Characteristics of Children with ADHD: Overview
The child with ADHD is more spirited, difficult to control and active. When these children wake up in the morning, their “internal engines” are already revved up and running, even before they sit down for breakfast. Their activity levels have them bouncing from one activity to the next and they tend to create a trail of disorder behind them.
As these children enter school, their desks are a whirlwind of papers, books, crayons, pencils and trash. The important items, such as homework assignments, get lost in the maelstrom. Their parents receive calls from the school on a regular basis, with the message that the child has forgotten lunch money or the permission slip for a field trip.
Impulsive and Aggressive
The characteristics of children with ADHD are many. Before anything else, remember that the child with ADHD is a sensitive individual who picks up on the negative impressions others may develop.
Attention deficit hyperactivity disorder makes it difficult for the child to calm down and curb impulses. Instead, as soon as a thought develops, it is acted upon, whether it is to run to the pencil sharpener or water fountain for the sixth time in the morning. The child can’t form the concept that the incessant physical activity disrupts classroom instruction. 
In the same fashion, these children may also be aggressive. ADHD makes it impossible for them to temper their interactions with others –– they want what they want when they want it; this single-minded focus causes them to miss social, facial and behavioral cues when they hurt or offend someone else, and because of this, they may not appear to experience guilt.
Because of their impulsivity, aggression and seeming lack of remorse, children with ADHD may not be very popular with their schoolmates or age peers. 
Lack of Self -Control
Because of how ADHD affects the brain, children with the disorder have to seek frequent stimulation. This “need for speed” drives them to act, as if with no self-control. For preschool children, this is demonstrated as acting out, taking toys from other children, hitting and argumentativeness.
During instruction an ADHD child’s motor continues to run, making it difficult to control behaviors and actions. When the child can’t hold back any longer, he or she says or does something completely unexpected. 
Have Difficulty with Instructions
The child with ADHD can’t act on a laundry list of instructions –– especially if the instructions are complex. These children are frequently visual thinkers, needing time to develop a mental image related to the instruction; it is hard for them to follow a long list of things to be done.
Let’s consider an instruction like this: “Becky, please take your plate to the sink and rinse it. When you’ve done that, make sure all of your books and homework are in your backpack, then brush your teeth, get your jacket, hat and mittens and meet me in the front room.” As Becky hears this, her attention wanders after her mother says, “and rinse it.” While the plate gets (somewhat) rinsed, her mother is thinking, “OK, she’ll meet me in the front room in a few minutes, ready to go to school.” Meantime, Becky has skipped to her room and is now engrossed with her favorite toy and several minutes pass.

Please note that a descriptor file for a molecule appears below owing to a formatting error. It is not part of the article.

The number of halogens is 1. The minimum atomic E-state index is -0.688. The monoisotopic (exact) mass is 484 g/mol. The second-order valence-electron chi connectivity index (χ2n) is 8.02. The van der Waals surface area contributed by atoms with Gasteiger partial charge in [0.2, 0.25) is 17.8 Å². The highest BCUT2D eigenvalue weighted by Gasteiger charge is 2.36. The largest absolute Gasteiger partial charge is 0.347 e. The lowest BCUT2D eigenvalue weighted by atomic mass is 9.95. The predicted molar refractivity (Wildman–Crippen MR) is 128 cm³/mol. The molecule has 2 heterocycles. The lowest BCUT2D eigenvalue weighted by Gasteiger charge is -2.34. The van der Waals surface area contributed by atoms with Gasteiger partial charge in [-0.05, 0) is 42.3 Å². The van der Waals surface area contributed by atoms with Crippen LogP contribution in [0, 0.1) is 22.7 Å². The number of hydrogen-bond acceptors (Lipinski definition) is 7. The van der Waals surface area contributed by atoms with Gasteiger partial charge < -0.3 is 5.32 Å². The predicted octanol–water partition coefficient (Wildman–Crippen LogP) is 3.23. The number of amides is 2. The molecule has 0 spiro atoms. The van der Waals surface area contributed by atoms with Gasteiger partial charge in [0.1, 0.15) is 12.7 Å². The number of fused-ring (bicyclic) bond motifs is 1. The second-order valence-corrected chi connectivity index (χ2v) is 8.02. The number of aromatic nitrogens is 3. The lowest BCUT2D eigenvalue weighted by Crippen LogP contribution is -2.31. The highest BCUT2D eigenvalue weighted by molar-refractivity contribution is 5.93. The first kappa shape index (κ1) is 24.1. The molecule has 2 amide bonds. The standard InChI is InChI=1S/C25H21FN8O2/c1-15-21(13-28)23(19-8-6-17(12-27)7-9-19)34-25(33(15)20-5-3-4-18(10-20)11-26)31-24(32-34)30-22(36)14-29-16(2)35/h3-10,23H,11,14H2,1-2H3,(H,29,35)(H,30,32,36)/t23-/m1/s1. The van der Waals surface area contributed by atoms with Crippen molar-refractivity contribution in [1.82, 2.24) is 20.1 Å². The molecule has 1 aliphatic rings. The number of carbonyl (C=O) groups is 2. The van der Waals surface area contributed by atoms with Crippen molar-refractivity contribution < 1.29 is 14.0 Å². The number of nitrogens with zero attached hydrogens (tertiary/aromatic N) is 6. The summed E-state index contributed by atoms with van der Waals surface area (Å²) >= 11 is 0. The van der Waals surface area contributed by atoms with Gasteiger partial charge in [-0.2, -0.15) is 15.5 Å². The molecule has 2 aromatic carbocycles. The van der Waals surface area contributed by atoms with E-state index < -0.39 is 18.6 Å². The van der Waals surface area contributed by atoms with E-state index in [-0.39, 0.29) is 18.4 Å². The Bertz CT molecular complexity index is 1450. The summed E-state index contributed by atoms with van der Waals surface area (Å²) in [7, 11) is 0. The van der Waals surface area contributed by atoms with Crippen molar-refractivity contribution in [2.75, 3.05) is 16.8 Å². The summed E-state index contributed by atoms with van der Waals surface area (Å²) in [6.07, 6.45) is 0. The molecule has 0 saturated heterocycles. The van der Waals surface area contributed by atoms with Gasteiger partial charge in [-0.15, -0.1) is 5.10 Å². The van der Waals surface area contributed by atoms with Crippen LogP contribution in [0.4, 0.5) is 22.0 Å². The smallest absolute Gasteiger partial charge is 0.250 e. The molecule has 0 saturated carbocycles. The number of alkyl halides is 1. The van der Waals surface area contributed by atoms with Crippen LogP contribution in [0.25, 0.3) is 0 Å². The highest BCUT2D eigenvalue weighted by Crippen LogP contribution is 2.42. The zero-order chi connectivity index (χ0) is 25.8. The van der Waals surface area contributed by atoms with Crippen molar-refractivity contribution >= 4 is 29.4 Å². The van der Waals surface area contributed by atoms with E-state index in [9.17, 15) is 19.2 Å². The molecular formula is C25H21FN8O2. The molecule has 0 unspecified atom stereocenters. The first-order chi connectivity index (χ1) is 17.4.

Mother comes to Becky’s room, exasperated because they are late to leave for school and work. She gets even more upset when she sees her daughter playing rather than getting ready. 
A common characteristic of children with ADHD is that they have a difficult time sitting still, whether at home, playing on the bedroom floor or during Circle Time at school. Knees and legs are twitching and wiggling, arms are moving, sometimes in someone else’s face. The child’s head is bobbing, occasionally to an inaudible rhythm.
Older children with ADHD frequently jump out of their seats to sharpen a pencil, talk to a classmate, grab a book, get a drink of water, or visit the bathroom.
At home, these children willingly sit at the dinner table, but because of the need for frequent movement, the glass of milk topples over and the spoonful of vegetables becomes a full catapult, moving across the dinner table, raining broccoli or corn as it moves. 
Acts First, Thinks Later
Children diagnosed with ADHD can’t hold back, no matter how hard they try. If they know the answer to, “What is 3 times 5?” they frequently blurt out,“15!” before the teacher has a chance to pick a student to answer.
In social situations, this tendency loses more friends for the child as he or she interrupts classmates and friends, trying to say what they are thinking before the thought disappears forever. On the playground, these children can’t wait for their turn. They are the ones, shifting from foot to foot impatiently or bouncing restlessly as the line moves, ever so slowly.
This is the child who, feeling repentant climbs a tall tree to retrieve a friend’s possession, despite the fact that he or she stands a good chance of falling from the tree. An ADHD child doesn’t think of the possible consequences of their actions. 
 Dr. Grant L. Martin. Characteristics and Causes of Attention Deficit Disorders. Troubled With, retrieved from https://www.troubledwith.com/ParentingChildren/A000000367.cfm?topic=parenting+children%3A+adhd
 Attention Deficit and Hyperactivity Disorder. Early Intervention Support, retrieved from https://www.earlyinterventionsupport.com/diagnosis/List/Attention-Deficit.aspx